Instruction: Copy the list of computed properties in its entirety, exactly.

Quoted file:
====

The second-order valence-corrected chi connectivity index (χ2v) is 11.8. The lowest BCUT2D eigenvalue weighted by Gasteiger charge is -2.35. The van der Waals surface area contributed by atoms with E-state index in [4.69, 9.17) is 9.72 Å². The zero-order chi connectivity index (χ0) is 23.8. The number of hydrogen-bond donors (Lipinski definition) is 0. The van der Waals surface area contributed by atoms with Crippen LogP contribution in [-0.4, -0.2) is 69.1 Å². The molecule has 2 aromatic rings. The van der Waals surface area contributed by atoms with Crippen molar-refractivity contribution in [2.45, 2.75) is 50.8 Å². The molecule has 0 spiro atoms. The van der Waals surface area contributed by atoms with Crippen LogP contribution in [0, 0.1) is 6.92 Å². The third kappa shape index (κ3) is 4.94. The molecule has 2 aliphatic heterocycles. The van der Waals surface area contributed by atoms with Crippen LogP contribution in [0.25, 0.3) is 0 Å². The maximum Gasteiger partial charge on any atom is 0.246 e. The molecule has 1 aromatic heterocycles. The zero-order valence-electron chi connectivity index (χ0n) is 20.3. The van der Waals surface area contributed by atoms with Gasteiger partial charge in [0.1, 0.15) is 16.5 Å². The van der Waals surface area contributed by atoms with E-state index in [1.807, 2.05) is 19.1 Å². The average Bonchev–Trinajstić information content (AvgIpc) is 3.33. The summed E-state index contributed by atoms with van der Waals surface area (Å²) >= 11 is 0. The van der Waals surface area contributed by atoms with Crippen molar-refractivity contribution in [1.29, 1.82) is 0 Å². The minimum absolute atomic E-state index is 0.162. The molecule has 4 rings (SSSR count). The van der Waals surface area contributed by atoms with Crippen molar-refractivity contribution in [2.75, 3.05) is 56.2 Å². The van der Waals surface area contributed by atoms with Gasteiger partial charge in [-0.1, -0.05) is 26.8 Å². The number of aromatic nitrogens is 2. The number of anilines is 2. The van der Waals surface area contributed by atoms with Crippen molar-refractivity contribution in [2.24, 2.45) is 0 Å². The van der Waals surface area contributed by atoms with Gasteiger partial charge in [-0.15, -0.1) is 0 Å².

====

The second-order valence-corrected chi connectivity index (χ2v) is 11.8. The lowest BCUT2D eigenvalue weighted by Gasteiger charge is -2.35. The van der Waals surface area contributed by atoms with E-state index in [4.69, 9.17) is 9.72 Å². The zero-order chi connectivity index (χ0) is 23.8. The number of hydrogen-bond donors (Lipinski definition) is 0. The van der Waals surface area contributed by atoms with Crippen LogP contribution in [-0.4, -0.2) is 69.1 Å². The molecule has 2 aromatic rings. The van der Waals surface area contributed by atoms with Crippen molar-refractivity contribution in [2.45, 2.75) is 50.8 Å². The molecule has 0 spiro atoms. The van der Waals surface area contributed by atoms with Crippen LogP contribution in [0, 0.1) is 6.92 Å². The third kappa shape index (κ3) is 4.94. The molecule has 2 aliphatic heterocycles. The van der Waals surface area contributed by atoms with Crippen LogP contribution in [0.25, 0.3) is 0 Å². The maximum Gasteiger partial charge on any atom is 0.246 e. The molecule has 1 aromatic heterocycles. The zero-order valence-electron chi connectivity index (χ0n) is 20.3. The van der Waals surface area contributed by atoms with Gasteiger partial charge in [0.1, 0.15) is 16.5 Å². The van der Waals surface area contributed by atoms with E-state index in [1.807, 2.05) is 19.1 Å². The average Bonchev–Trinajstić information content (AvgIpc) is 3.33. The summed E-state index contributed by atoms with van der Waals surface area (Å²) >= 11 is 0. The van der Waals surface area contributed by atoms with Crippen molar-refractivity contribution in [1.29, 1.82) is 0 Å². The minimum absolute atomic E-state index is 0.162. The molecule has 4 rings (SSSR count). The van der Waals surface area contributed by atoms with Crippen molar-refractivity contribution in [2.75, 3.05) is 56.2 Å². The van der Waals surface area contributed by atoms with Gasteiger partial charge in [-0.1, -0.05) is 26.8 Å². The number of aromatic nitrogens is 2. The number of anilines is 2. The van der Waals surface area contributed by atoms with Crippen molar-refractivity contribution in [2.24, 2.45) is 0 Å². The van der Waals surface area contributed by atoms with Gasteiger partial charge in [-0.15, -0.1) is 0 Å².